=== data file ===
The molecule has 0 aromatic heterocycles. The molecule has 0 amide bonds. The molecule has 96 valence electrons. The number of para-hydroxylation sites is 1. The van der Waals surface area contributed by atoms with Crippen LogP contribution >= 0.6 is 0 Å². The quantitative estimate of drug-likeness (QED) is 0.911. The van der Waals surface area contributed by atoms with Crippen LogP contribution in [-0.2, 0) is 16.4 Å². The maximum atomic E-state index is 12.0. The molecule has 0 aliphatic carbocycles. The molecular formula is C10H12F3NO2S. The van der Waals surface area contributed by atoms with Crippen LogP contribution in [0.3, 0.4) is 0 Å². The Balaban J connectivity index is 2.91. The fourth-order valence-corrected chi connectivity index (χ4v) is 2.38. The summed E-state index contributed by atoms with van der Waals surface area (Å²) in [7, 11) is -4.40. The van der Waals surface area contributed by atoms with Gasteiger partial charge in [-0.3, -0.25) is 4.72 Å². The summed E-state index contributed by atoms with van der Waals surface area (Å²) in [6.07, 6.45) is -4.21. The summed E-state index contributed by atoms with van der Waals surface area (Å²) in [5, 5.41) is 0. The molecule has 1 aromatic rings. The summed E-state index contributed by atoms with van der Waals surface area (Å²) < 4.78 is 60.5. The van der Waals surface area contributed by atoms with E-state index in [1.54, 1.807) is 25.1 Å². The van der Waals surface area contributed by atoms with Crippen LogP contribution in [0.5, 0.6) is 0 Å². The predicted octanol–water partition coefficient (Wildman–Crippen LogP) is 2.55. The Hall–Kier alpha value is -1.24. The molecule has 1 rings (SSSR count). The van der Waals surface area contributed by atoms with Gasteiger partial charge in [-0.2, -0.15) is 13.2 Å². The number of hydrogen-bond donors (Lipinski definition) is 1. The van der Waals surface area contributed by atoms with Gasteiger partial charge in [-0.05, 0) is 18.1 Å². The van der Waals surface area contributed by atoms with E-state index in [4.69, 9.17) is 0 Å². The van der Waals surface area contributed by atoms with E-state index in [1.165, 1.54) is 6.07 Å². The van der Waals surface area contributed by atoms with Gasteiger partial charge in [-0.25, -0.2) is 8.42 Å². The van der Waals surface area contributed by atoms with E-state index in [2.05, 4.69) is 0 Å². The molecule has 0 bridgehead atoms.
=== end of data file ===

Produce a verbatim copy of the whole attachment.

The molecule has 0 aromatic heterocycles. The molecule has 0 amide bonds. The molecule has 96 valence electrons. The number of para-hydroxylation sites is 1. The van der Waals surface area contributed by atoms with Crippen LogP contribution >= 0.6 is 0 Å². The quantitative estimate of drug-likeness (QED) is 0.911. The van der Waals surface area contributed by atoms with Crippen LogP contribution in [-0.2, 0) is 16.4 Å². The maximum atomic E-state index is 12.0. The molecule has 0 aliphatic carbocycles. The molecular formula is C10H12F3NO2S. The van der Waals surface area contributed by atoms with Crippen LogP contribution in [0.3, 0.4) is 0 Å². The Balaban J connectivity index is 2.91. The fourth-order valence-corrected chi connectivity index (χ4v) is 2.38. The summed E-state index contributed by atoms with van der Waals surface area (Å²) in [7, 11) is -4.40. The van der Waals surface area contributed by atoms with Gasteiger partial charge in [-0.3, -0.25) is 4.72 Å². The summed E-state index contributed by atoms with van der Waals surface area (Å²) in [6.07, 6.45) is -4.21. The summed E-state index contributed by atoms with van der Waals surface area (Å²) in [5, 5.41) is 0. The molecule has 1 aromatic rings. The summed E-state index contributed by atoms with van der Waals surface area (Å²) < 4.78 is 60.5. The van der Waals surface area contributed by atoms with E-state index in [1.54, 1.807) is 25.1 Å². The van der Waals surface area contributed by atoms with Crippen LogP contribution in [0.5, 0.6) is 0 Å². The predicted octanol–water partition coefficient (Wildman–Crippen LogP) is 2.55. The Hall–Kier alpha value is -1.24. The molecule has 1 rings (SSSR count). The van der Waals surface area contributed by atoms with Gasteiger partial charge in [-0.2, -0.15) is 13.2 Å². The number of hydrogen-bond donors (Lipinski definition) is 1. The van der Waals surface area contributed by atoms with Gasteiger partial charge in [-0.05, 0) is 18.1 Å². The van der Waals surface area contributed by atoms with E-state index in [4.69, 9.17) is 0 Å². The van der Waals surface area contributed by atoms with E-state index in [1.165, 1.54) is 6.07 Å². The van der Waals surface area contributed by atoms with Gasteiger partial charge in [-0.25, -0.2) is 8.42 Å². The van der Waals surface area contributed by atoms with E-state index in [2.05, 4.69) is 0 Å². The molecule has 0 bridgehead atoms.